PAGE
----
SUMMARY / RELATED TOPICS

Fair division is the problem of dividing a set of resources among several people who have an entitlement to them, such that each person receives their due share. This problem arises in various real-world settings, such as: division of inheritance, partnership dissolutions, divorce settlements, electronic frequency allocation, airport traffic management, exploitation of Earth observation satellites; this is an active research area in mathematics, game theory, dispute resolution, more. The central tenet of fair division is that such a division should be performed by the players themselves, maybe using a mediator but not an arbiter as only the players know how they value the goods; the archetypal fair division algorithm is choose. It demonstrates that two agents with different tastes can divide a cake such that each of them believes that he got the best piece; the research in fair division can be seen as an extension of this procedure to various more complex settings. There are many different kinds of fair division problems, depending on the nature of goods to divide, the criteria for fairness, the nature of the players and their preferences, other criteria for evaluating the quality of the division.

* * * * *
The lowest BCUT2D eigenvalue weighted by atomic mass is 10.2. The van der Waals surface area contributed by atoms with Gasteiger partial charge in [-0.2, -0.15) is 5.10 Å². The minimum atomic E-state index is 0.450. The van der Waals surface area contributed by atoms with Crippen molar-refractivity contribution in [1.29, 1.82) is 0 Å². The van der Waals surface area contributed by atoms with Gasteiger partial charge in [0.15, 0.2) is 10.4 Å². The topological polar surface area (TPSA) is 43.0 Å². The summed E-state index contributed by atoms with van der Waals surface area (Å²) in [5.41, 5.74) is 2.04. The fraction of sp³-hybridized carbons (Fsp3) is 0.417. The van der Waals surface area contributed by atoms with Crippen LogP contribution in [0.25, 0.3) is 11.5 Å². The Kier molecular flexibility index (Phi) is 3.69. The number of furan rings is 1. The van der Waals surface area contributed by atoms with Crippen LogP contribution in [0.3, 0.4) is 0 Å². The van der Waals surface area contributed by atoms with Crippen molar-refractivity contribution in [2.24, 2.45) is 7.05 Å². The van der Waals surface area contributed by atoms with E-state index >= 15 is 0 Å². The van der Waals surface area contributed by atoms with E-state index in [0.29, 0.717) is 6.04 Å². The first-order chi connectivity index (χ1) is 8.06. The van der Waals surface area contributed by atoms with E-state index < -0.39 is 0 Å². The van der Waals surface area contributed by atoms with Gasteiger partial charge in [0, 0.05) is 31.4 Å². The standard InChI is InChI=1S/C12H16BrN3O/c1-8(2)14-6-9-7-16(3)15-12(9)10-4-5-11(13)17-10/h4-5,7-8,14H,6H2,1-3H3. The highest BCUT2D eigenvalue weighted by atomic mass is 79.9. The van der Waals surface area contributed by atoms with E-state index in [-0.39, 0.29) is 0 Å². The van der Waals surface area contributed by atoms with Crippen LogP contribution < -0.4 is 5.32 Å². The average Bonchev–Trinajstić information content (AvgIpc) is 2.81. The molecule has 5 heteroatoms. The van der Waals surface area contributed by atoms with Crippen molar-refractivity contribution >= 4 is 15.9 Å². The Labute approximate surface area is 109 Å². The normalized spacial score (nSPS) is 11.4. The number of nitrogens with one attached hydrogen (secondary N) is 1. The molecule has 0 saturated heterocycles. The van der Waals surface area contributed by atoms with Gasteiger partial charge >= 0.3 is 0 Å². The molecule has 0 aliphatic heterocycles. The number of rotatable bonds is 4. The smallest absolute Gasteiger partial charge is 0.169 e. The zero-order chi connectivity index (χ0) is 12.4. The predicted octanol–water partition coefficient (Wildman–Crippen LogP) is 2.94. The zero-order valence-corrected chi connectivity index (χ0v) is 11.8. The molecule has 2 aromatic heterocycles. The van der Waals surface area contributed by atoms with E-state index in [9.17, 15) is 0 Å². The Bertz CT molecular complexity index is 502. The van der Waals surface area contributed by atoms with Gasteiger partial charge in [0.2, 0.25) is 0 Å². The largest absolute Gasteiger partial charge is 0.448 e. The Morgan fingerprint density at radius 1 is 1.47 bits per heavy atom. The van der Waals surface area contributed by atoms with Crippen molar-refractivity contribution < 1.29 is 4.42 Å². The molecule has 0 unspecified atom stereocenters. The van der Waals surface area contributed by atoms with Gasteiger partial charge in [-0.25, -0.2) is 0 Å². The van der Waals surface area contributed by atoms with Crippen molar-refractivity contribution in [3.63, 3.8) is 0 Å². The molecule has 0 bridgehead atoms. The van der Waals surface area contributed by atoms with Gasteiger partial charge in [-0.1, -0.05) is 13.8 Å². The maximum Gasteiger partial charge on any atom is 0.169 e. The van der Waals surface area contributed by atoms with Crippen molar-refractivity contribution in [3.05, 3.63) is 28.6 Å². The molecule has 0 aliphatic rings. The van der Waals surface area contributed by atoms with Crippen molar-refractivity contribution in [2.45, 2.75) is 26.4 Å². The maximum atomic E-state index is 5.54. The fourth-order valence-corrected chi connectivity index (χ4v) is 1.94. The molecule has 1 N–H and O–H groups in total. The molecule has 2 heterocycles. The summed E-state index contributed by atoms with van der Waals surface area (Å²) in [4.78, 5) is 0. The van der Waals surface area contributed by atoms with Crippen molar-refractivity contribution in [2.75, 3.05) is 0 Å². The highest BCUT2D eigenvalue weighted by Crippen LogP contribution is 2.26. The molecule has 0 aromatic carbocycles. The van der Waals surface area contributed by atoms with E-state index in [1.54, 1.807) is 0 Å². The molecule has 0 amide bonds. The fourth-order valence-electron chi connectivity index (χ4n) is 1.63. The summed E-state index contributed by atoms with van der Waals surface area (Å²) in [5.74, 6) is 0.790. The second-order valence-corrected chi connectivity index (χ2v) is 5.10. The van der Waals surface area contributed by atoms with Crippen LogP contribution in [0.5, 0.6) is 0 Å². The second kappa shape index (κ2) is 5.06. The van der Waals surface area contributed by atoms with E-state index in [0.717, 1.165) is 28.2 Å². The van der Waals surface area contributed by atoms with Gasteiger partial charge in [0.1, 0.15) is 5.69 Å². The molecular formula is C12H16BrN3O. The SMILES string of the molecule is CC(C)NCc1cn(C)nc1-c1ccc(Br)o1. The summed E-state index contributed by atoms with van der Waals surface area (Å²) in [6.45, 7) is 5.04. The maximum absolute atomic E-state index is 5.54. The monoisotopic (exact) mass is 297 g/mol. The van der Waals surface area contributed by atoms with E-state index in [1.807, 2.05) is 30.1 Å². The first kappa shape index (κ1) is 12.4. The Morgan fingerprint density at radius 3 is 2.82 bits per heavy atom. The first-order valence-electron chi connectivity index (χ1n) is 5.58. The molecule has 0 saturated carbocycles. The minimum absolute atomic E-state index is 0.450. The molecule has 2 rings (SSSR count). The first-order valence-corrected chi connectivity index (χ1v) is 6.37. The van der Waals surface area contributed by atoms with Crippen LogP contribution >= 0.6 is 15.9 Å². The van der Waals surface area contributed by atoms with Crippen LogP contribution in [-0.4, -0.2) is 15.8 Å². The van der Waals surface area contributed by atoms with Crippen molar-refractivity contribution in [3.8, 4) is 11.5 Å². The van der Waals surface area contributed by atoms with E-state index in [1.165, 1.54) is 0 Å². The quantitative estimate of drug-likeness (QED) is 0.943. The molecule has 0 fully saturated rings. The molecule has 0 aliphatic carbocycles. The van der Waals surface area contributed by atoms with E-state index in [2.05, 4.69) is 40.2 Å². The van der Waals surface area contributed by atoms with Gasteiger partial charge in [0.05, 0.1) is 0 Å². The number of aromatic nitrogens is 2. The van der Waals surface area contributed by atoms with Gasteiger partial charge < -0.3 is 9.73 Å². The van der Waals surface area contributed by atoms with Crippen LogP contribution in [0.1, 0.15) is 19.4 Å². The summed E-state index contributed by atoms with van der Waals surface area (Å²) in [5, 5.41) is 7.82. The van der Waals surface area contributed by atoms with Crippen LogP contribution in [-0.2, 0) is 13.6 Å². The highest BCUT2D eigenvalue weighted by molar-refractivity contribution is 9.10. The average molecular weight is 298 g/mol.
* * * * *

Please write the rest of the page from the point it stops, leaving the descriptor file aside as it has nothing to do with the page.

Formally, a fair division problem is defined by a group of n players. A division is a partition of X into n disjoint subsets: X = X 1 ⊔ X 2 ⊔ ⋯ ⊔ X n, one subset per player; the set X can be of various types: X may be a finite set of indivisible items, for example: X =, such that each item should be given to a single person. X may be an infinite set representing a divisible resource, for example: a cake. Mathematically, a divisible resource is modeled as a subset of a real space, for example, the section may represent a long narrow cake, that has to be cut into parallel pieces; the unit disk may represent an apple pie. Additionally, the set to be divided may be: homogeneous – such as money, where only the amount matters, or heterogeneous – such as a cake that may have different ingredients, different icings, etc, it is common to make some assumptions about whether the items to be divided are: goods – such as a car or a cake, or bads – such as house chores. Based on these distinctions, several general types of fair division problems have been studied: Fair item assignment - dividing a set of indivisible and heterogeneous goods.